Passing on a buy to let (BTL) property to your child is an excellent investment in their future. They’ll benefit from both the value of the asset and the income it generates. However, if you have a property you’re looking to transfer, you need to be aware of the Capital Gains Tax (CGT) and Inheritance Tax (IHT) implications.
About CGT and trusts
The CGT liability of a property is calculated when it is transferred—even if it’s given away for free—by subtracting the purchase price and refurbishment costs from the market rate. Assuming you’ve already used your annual £12,000 CGT allowance, the basic rate for BTL properties is 18% (or 28% for higher rate taxpayers).
If you’re looking to avoid this headache and transfer a BTL property to your child in the most tax-efficient way, a trust is the way to go. By moving the property through a trust, you reduce your income tax—which is particularly important if you’re already a high rate taxpayer—as well as providing an income to your child and reducing the amount you need to pay in IHT.
What to be aware of
While it’s relatively straightforward to avoid paying CGT and IHT when transferring a property, there are some important points to be aware of.
First, you can’t transfer assets to a minor. Assets passed from a parent to a minor remain an asset of the parent’s estate and, under tax law, any income from the asset counts as income for the parent. Additionally, you can’t carry out an asset transfer strategy if you haven’t paid off the mortgage on the property.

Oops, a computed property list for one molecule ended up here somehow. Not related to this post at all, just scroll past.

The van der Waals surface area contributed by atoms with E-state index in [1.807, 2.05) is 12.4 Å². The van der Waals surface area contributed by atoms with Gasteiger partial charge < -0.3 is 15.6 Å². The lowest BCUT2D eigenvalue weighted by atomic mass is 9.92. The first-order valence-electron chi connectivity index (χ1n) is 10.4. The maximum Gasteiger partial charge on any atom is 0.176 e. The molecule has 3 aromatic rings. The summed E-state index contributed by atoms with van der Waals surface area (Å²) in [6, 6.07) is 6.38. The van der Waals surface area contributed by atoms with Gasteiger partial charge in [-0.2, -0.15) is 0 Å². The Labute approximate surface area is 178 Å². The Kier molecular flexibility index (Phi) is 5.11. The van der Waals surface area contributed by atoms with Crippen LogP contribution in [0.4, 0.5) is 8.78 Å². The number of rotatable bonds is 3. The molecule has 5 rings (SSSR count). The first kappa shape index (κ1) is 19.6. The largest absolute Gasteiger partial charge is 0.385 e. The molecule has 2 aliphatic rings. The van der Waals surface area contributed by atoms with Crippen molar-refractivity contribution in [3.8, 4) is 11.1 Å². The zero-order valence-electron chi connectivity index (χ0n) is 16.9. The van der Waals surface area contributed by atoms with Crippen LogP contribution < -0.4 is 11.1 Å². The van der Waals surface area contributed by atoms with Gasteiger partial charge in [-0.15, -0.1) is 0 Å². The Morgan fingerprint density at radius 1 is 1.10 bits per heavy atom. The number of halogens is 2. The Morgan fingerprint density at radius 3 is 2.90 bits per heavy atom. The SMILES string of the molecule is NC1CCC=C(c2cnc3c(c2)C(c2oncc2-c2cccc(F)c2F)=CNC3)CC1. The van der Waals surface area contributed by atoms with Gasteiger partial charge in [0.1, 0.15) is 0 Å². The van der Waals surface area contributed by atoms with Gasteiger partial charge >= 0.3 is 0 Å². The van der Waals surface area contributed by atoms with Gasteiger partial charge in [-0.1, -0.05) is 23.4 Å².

Be sure to plan out your strategy well in advance so that you aren’t surprised by unexpected charges. Be careful, for instance, not to leave a property asset in a trust for more than a decade, as this can trigger a tax charge. Certain taxes are unavoidable, however, and you need to factor in things like trust exit charges.
Selecting the strategy
This strategy for transferring via a trust uses Section 260 of the Taxation of Chargeable Gains Act. When choosing a BTL property to transfer to a child, we advise choosing one under the IHT threshold of £325,000. Properties worth more are subject to 20% IHT. Once you’ve selected an appropriate property, it’s a matter of following three steps.
First, transfer the property into a trust and determine its IHT liability. Next, at least three months after establishing the trust, transfer the property to an adult child and calculate the exit charge. Finally, fill in and submit the IHT100 form within a year of the transfer. That’s it.
While transference of property assets is relatively straightforward, there is a lot of potential for clerical errors and we’d always advise taking professional advice before finalising your CGT/IHT strategy. Even a quick, one-hour consultation can mitigate any potential issues and save you money.
Simon Misiewicz, Property Tax Specialist at Optimise Accountants